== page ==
MOCA in LA (1986) led to him becoming one of Walt Disney’s architects and it was his first commission in the United States.
His works have always been characterized by strong shapes, bold forms and inventive detailing. The more recent projects like Ark Nova Japan, is an air inflated 500 seat mobile concert hall made from a plastic membrane. The Qatar Convention Centre shows how easily he played with the curves to create an interesting façade with tree like columns that hold the overhanging roof of the largest convention centre in the middle east referencing the holy Islamic Sidrat al-Muntaha tree. Back in 1992, his liking for vernacular architecture showed in Palau Sant Jordi, Spain; a 17,000-seat arena which was sheltered by a domed roof informed by traditional Catalan Vaults finished using local materials like brick, tile, zinc, etc. The Shanghai Symphony Hall in China boasts of a saddle shaped terracotta tile clad building, sitting on giant springs to protect from the subway system below. Art Tower in Mito is a sculpture in itself with its shiny triangles and tetrahedrons.
“The most important thing an artist can do is confront society with something it has never seen before, something in a sense improper.”
The jury for the Pritzker Prize 2019 comprised of US Supreme Court Justice Stephen Breyer, Brazilian diplomat André Aranha Corrêa do Lago, former Pritzker prize winners Richard Rogers, Kazuyo Sejima and Wang Shu, Benedetta Tagliabue – director of the internationally acclaimed architecture firm EMBT Miralles Tagliabue and Ratan N Tata, a graduate from Cornell University and the chairman Emeritus of Tata Sons, the holding company of the Tata Group.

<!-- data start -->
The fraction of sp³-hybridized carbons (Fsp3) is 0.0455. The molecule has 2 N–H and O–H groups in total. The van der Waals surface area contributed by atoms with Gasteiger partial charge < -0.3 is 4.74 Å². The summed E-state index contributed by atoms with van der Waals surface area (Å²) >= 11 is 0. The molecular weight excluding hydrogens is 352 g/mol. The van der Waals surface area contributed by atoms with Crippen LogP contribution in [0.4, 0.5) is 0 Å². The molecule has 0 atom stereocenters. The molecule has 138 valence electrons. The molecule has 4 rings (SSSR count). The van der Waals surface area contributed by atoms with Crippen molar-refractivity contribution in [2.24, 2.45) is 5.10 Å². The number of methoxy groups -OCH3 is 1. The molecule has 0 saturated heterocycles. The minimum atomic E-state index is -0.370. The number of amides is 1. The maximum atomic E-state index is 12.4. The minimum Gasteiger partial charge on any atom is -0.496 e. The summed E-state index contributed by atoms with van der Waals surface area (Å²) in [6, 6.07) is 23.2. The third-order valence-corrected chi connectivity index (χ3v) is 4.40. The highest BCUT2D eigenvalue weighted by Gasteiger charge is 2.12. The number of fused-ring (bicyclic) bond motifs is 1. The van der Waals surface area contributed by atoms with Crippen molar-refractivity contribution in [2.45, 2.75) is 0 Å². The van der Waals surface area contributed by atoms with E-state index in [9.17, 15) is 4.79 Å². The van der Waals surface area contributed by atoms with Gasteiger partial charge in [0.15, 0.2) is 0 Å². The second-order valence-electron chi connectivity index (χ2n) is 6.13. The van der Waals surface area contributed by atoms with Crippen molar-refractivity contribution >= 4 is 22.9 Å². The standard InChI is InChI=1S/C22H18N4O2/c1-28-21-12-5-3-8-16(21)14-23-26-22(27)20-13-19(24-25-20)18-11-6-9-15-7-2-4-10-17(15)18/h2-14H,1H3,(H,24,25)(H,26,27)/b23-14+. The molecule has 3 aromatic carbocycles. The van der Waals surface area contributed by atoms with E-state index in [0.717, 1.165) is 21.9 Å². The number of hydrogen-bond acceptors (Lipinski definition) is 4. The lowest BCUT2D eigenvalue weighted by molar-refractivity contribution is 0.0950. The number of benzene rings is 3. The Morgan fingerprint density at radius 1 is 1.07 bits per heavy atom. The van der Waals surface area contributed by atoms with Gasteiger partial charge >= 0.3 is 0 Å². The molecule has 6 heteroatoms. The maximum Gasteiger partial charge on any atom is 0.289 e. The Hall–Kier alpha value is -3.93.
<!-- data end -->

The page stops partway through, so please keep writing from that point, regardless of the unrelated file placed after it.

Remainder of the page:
Although he started with designing buildings in Japan, but his later works are spread across the globe from Tokyo to Milan, and Doha to Qatar. He has written extensively although not many of his writings have been translated. He has also hosted solo exhibitions that have toured various nations for as long as three years. He has also been an eminent member of juries for various competitions in which renowned architects like Rem Koolhaas and Toyo Ito have been participants. He has also been a visiting professor in many architecture schools like the Rhode Island School of Design, Columbia University, and the University of Hawaii. “He has set an example of generosity as he supports other architects and encourages them in competitions or through collaborative works”, the Jury says.
On winning the Pritzker Prize 2019, the jury citation said, “Setting up his own practice in the 1960s Isozaki became the first Japanese architect to forge a deep and long-lasting relationship between East and West. Possessing a profound knowledge of architectural history and theory, and embracing the avant-garde, he never merely replicated the status quo but challenged it. And in his search for meaningful architecture, he created buildings of great quality that to this day defy categorizations, reflect his constant evolution, and are always fresh in their approach.”
On his diverse body of work, that involves both Japanese and American influences, the Jury quotes, “Isozaki’s oeuvre has been described as heterogeneous and encompasses descriptions from vernacular to high tech. What is patently clear is that he has not been following trends but forging his own path.”